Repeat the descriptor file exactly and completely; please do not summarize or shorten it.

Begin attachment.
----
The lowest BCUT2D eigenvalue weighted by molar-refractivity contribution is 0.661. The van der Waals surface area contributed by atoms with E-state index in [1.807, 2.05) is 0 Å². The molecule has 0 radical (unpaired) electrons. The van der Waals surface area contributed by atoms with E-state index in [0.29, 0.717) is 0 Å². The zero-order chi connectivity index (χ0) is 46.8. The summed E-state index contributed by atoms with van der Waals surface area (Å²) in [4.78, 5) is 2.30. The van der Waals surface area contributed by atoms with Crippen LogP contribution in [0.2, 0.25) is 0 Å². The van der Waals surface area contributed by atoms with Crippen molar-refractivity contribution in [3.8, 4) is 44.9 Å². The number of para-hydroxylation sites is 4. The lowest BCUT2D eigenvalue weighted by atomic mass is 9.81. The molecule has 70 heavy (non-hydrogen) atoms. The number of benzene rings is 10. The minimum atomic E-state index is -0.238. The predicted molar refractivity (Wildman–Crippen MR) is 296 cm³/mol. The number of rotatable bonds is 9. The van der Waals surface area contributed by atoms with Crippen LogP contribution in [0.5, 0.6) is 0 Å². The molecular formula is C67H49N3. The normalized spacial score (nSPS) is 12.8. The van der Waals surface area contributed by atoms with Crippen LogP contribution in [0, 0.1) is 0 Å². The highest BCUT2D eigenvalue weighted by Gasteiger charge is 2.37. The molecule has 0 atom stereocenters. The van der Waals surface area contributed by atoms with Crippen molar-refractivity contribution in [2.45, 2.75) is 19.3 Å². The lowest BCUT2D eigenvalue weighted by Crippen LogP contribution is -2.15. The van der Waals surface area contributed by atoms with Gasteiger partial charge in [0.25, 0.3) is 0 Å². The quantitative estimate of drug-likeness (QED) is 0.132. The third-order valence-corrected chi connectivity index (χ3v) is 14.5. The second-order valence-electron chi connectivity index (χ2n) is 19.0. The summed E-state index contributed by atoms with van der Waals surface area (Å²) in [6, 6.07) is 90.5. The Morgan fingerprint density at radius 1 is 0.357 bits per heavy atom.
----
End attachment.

The lowest BCUT2D eigenvalue weighted by molar-refractivity contribution is 0.661. The van der Waals surface area contributed by atoms with E-state index in [1.807, 2.05) is 0 Å². The molecule has 0 radical (unpaired) electrons. The van der Waals surface area contributed by atoms with E-state index in [0.29, 0.717) is 0 Å². The zero-order chi connectivity index (χ0) is 46.8. The summed E-state index contributed by atoms with van der Waals surface area (Å²) in [4.78, 5) is 2.30. The van der Waals surface area contributed by atoms with Crippen LogP contribution in [0.2, 0.25) is 0 Å². The van der Waals surface area contributed by atoms with Crippen molar-refractivity contribution in [3.8, 4) is 44.9 Å². The number of para-hydroxylation sites is 4. The lowest BCUT2D eigenvalue weighted by atomic mass is 9.81. The molecule has 70 heavy (non-hydrogen) atoms. The number of benzene rings is 10. The minimum atomic E-state index is -0.238. The predicted molar refractivity (Wildman–Crippen MR) is 296 cm³/mol. The number of rotatable bonds is 9. The van der Waals surface area contributed by atoms with Crippen LogP contribution in [0.5, 0.6) is 0 Å². The molecular formula is C67H49N3. The normalized spacial score (nSPS) is 12.8. The van der Waals surface area contributed by atoms with Crippen LogP contribution in [0, 0.1) is 0 Å². The highest BCUT2D eigenvalue weighted by Gasteiger charge is 2.37. The molecule has 0 atom stereocenters. The van der Waals surface area contributed by atoms with Crippen molar-refractivity contribution in [2.45, 2.75) is 19.3 Å². The lowest BCUT2D eigenvalue weighted by Crippen LogP contribution is -2.15. The van der Waals surface area contributed by atoms with Gasteiger partial charge in [0.25, 0.3) is 0 Å². The quantitative estimate of drug-likeness (QED) is 0.132. The third-order valence-corrected chi connectivity index (χ3v) is 14.5. The second-order valence-electron chi connectivity index (χ2n) is 19.0. The summed E-state index contributed by atoms with van der Waals surface area (Å²) in [6, 6.07) is 90.5. The Morgan fingerprint density at radius 1 is 0.357 bits per heavy atom.